Ojkanje singing

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Ojkanje is a tradition of polyphonic folk singing in the Dinaric area including the regions of the Dalmatian hinterland, Velebit, Lika, Kordun, and Karlovac in Croatia. As described in The Harvard Dictionary of Music (2003): "The ojkanje is a peculiar style of singing melisma with a sharp and prolonged shaking of the voice on the syllables oj or hoj."[1] Narrative songs are accompanied with the gusle.[1]

In 2010, it was inscribed as Ojkanje singing in UNESCOs List of Intangible Cultural Heritage in Need of Urgent Safeguarding as representative of Croatia.

Geographical extent[edit]

In Croatia, it is found in the regions of the Dalmatian hinterland, Velebit, Lika, Kordun, and Karlovac.[2] Due to migration, ojkanje can also be found in western Bosnia and Herzegovina and Vojvodina in Serbia.

Description[edit]

The singing style is marked by a distinctive voice-shaking technique where the singer utilizes a archaic form of singing from the throat.[2] Ojkanje has been described as "free beat singing" that is created deep in the throat, steeped in the tradition of various local communities, and can be divided into two main groups: individual singing or group singing.[2] Lyrics usually cover topics such as love, social or local issues, and politics.[2]

  • Solo singing, also known as "travel singing" (putničko, kiridžijsko) or "solitary singing" (samačko) has several different variants depending on the region. One example from the Konavle region is the ustresalica, a shaking type of singing which has died out amongst the community. In Lika, the rozganje type of singing was popular, and is currently kept alive by local folklore groups in the Karlovac region.[2]
  • Two-part singing can be performed by men or women with two or more people. It is prevalent in the area of the Croatian coast and the Dalmatian hinterland . In group singing, the song lasts as long as the lead singer can hold their breath.[2] The name ojkalica, which is the name used for this type of singing in the area in the hinterland of Šibenik and the villages of Vrlika and Kijevo.[2] Further along the Dalmatian hinterland there are various traditional vocal styles of Ojkanje singing. In Ravni Kotari and Bukovica, the local style of singing is called orzenje (the Serbian Orthodox population calls it orcenje, orcanje or groktanje). Furthermore, when performed by men, the singing is known as treskavica, or starovinsko ("old-style") today, and when performed by women it is known as vojkavica.[2] Treskavica is also used in the hinterlands of Trogir and Kaštela, but is called grgešanje in Grebaštica, a village north of Primošten. In northern Poljice the locals continue to perform the kiridžijsko style of singing.[2]

History[edit]

Ojkanje singing originated in its form in the Dinaric region, and shares many characteristics with Illyrian musical styles, hence the hypothesis on its origins.[3]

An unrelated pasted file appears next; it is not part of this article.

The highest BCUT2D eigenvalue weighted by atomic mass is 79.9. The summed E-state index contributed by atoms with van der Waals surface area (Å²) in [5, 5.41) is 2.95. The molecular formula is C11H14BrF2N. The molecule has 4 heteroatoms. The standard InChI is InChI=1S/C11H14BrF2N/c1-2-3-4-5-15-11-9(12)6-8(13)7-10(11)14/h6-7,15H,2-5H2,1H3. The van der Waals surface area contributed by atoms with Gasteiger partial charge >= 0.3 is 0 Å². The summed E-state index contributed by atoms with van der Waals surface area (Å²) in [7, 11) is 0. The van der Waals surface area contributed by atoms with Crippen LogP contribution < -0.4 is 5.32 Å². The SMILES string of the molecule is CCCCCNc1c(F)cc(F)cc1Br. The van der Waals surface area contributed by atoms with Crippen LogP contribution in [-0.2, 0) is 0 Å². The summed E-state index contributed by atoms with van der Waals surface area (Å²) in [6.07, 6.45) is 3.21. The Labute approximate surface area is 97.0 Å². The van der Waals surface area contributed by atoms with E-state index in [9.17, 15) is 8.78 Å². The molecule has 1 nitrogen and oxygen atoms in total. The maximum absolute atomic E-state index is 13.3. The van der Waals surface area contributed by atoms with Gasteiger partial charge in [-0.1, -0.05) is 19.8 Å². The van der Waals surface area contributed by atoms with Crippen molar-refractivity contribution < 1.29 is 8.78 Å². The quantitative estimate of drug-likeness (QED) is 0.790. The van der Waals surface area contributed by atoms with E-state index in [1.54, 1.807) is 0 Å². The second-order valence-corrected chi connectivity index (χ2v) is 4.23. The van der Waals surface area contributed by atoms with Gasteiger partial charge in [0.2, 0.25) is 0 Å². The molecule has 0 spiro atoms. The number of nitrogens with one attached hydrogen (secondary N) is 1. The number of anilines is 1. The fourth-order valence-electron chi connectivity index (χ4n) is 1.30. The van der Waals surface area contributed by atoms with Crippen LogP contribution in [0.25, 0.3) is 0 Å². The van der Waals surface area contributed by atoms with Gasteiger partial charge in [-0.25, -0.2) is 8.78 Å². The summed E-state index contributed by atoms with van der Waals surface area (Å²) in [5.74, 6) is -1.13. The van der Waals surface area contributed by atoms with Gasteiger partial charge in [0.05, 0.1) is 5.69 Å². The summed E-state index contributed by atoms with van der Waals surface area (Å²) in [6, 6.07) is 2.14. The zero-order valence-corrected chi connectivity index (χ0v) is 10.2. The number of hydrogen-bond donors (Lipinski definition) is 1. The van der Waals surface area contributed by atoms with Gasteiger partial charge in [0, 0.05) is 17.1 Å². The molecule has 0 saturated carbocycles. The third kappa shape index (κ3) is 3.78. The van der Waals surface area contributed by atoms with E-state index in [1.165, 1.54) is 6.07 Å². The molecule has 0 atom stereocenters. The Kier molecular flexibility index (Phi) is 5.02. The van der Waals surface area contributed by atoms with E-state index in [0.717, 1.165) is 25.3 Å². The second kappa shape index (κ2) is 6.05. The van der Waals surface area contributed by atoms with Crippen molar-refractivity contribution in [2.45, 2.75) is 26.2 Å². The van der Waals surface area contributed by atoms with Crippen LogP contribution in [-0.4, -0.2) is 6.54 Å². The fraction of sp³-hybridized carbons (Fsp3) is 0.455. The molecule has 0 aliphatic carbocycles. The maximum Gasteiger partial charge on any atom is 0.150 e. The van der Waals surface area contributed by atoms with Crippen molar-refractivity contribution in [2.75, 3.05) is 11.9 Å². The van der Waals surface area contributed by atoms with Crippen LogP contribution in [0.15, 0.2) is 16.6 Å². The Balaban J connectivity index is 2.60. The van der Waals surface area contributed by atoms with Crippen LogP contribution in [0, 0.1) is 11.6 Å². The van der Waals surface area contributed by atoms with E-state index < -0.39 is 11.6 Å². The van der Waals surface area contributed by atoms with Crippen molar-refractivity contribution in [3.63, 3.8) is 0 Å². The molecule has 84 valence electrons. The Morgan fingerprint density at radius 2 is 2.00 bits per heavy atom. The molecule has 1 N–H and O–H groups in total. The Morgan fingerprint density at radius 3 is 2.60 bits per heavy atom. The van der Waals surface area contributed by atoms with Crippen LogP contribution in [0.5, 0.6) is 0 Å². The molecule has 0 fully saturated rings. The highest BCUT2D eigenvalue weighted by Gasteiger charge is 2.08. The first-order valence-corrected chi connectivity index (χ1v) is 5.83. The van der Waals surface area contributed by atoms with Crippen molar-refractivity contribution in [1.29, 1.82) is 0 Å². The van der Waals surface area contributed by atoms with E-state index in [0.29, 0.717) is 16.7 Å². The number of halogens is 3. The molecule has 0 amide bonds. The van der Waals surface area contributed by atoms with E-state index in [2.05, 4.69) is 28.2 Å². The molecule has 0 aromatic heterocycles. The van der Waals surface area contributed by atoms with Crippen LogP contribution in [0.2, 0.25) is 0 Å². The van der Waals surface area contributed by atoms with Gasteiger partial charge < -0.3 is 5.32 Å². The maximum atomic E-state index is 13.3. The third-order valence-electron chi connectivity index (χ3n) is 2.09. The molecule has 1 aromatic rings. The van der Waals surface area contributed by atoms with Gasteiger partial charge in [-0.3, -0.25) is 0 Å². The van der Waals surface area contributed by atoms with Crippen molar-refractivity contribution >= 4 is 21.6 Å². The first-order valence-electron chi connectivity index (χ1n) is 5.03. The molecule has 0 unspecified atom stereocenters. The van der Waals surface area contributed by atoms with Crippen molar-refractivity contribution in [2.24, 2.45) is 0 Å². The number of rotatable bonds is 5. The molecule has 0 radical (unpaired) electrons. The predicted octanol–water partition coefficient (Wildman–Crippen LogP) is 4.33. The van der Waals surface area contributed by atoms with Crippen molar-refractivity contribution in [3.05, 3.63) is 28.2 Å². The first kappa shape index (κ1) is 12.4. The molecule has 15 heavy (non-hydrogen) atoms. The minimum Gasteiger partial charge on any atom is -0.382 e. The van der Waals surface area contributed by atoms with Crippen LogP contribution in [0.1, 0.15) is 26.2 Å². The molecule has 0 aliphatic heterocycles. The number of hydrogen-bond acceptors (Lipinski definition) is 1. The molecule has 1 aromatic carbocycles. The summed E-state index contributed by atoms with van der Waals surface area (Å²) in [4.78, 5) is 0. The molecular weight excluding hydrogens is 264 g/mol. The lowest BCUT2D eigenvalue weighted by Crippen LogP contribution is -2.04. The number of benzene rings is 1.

Ivan Lovrić (1756—1777) mentions ojkanje as part of Morlach culture.[4]

In the beginning of the 20th century, the Croatian Peasant Party began organizing folklore festivals which focused on rural traditions through their charitable wing. Traditional dancing, music, regional costumes were the main focus, especially in the 1920s and 1930s, with Ojkanje singing being an important addition.[5]

In 2008, ojkanje singing was nominated by the Croatian Ministry of Culture for inscription on the UNESCO Urgent Safeguarding list.[6] 2010, it was inscribed in UNESCOs List of Intangible Cultural Heritage in Need of Urgent Safeguarding as representative of Croatia.[7]

Modern day[edit]

Over the years, Ojkanje singing was passed down from generations, with singers learning directly from their accomplished predecessors. However, the last century has seen significant changes in the traditional rural life, with modern ways overtaking certain traditional practices, resulting in younger generations not continuing the Ojkanje singing.[2]

Many folklore groups have been performing to keep Ojkanje singing alive.[8] One example is the group "KUD Promina" from Oklaj was formed by five locals from the area to preserve and perform their region's local Ojkanje singing,[9] and they appeared in the video on UNESCO's website. Other cultural groups (KUDs) noted by UNESCO that are active in preserving Ojkanje are "Sveta Magareta" from Velika Jelsa near Karlovac, "Gacka" from Ličko Lešće, "Radovin" from Radovin, "Sveti Nikola Tavelic" from Lišane Ostrovičke, and notable people from Srijane (near Trilj) and Kokorici (near Vrgorac). There are numerous festivals and cultural events throughout the country that displays Ojkanje singing to the public.[10] The village of Prigrevica in Sombor, Serbia, and other places in Vojvodina settled by Military Frontiersmen has the musical tradition of Ojkanje.

See also[edit]

References[edit]

  1. ^ a b Don Michael Randel (2003). The Harvard Dictionary of Music. Harvard University Press. pp. 227–. ISBN 978-0-674-01163-2. 
  2. ^ a b c d e f g h i j Croatia (November 2010). "Urgent Safeguarding List: Nomination file no. 00320". pp. 2–3. 
  3. ^ MAROŠEVIĆ,GROZDANA: JEDNOGLASNO OJKANJE U POVIJESNOJ PERSPEKTIVI SAŽETAK; 2006.
  4. ^ Stjepan Gunjača (1979). Ivan Lovric i njegovo doba : Referati i saopcenja sa znanstvenog skupa. Kulturno drustvo "Cetinjanin". p. 335. ojkanje 
  5. ^ Croatia (November 2010). "Urgent Safeguarding List: Nomination file no. 00320". p. 4. 
  6. ^ Croatian Ministry of Culture (2008). "Ojkanje singing: Nomination for inscription on the Urgent Safeguarding list". unesco (at Youtube). Retrieved 8 November 2010. 
  7. ^ UNESCO Culture Sector. "Ojkanje singing". UNESCO. Retrieved 16 November 2010. 
  8. ^ 2. večer ojkanja
  9. ^ Recept ojkalice: Jedan potra, drugi priuzme i trese, a onda svi gonimo do kraja
  10. ^ Četvrti sabor ojkavice: "Ajde, brate, zapivaj polako..."

External links[edit]